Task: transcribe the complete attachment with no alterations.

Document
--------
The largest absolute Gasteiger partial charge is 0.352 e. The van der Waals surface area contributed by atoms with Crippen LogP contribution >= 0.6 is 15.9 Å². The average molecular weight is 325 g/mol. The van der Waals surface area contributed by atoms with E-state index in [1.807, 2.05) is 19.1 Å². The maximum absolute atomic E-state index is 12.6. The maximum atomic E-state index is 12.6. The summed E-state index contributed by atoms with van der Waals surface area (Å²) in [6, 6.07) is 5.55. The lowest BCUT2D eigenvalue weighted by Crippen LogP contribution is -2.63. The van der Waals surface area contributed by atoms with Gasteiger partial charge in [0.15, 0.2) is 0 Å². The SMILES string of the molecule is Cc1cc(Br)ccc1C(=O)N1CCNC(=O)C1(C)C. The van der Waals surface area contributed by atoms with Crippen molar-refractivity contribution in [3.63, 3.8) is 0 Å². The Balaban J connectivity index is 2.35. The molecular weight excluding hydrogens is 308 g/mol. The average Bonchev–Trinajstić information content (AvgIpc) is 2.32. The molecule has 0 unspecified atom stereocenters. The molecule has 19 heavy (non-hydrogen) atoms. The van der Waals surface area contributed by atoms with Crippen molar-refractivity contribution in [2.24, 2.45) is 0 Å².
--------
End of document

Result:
The largest absolute Gasteiger partial charge is 0.352 e. The van der Waals surface area contributed by atoms with Crippen LogP contribution >= 0.6 is 15.9 Å². The average molecular weight is 325 g/mol. The van der Waals surface area contributed by atoms with E-state index in [1.807, 2.05) is 19.1 Å². The maximum absolute atomic E-state index is 12.6. The maximum atomic E-state index is 12.6. The summed E-state index contributed by atoms with van der Waals surface area (Å²) in [6, 6.07) is 5.55. The lowest BCUT2D eigenvalue weighted by Crippen LogP contribution is -2.63. The van der Waals surface area contributed by atoms with Gasteiger partial charge in [0.15, 0.2) is 0 Å². The SMILES string of the molecule is Cc1cc(Br)ccc1C(=O)N1CCNC(=O)C1(C)C. The van der Waals surface area contributed by atoms with Crippen molar-refractivity contribution in [3.63, 3.8) is 0 Å². The Balaban J connectivity index is 2.35. The molecular weight excluding hydrogens is 308 g/mol. The average Bonchev–Trinajstić information content (AvgIpc) is 2.32. The molecule has 0 unspecified atom stereocenters. The molecule has 19 heavy (non-hydrogen) atoms. The van der Waals surface area contributed by atoms with Crippen molar-refractivity contribution in [2.24, 2.45) is 0 Å².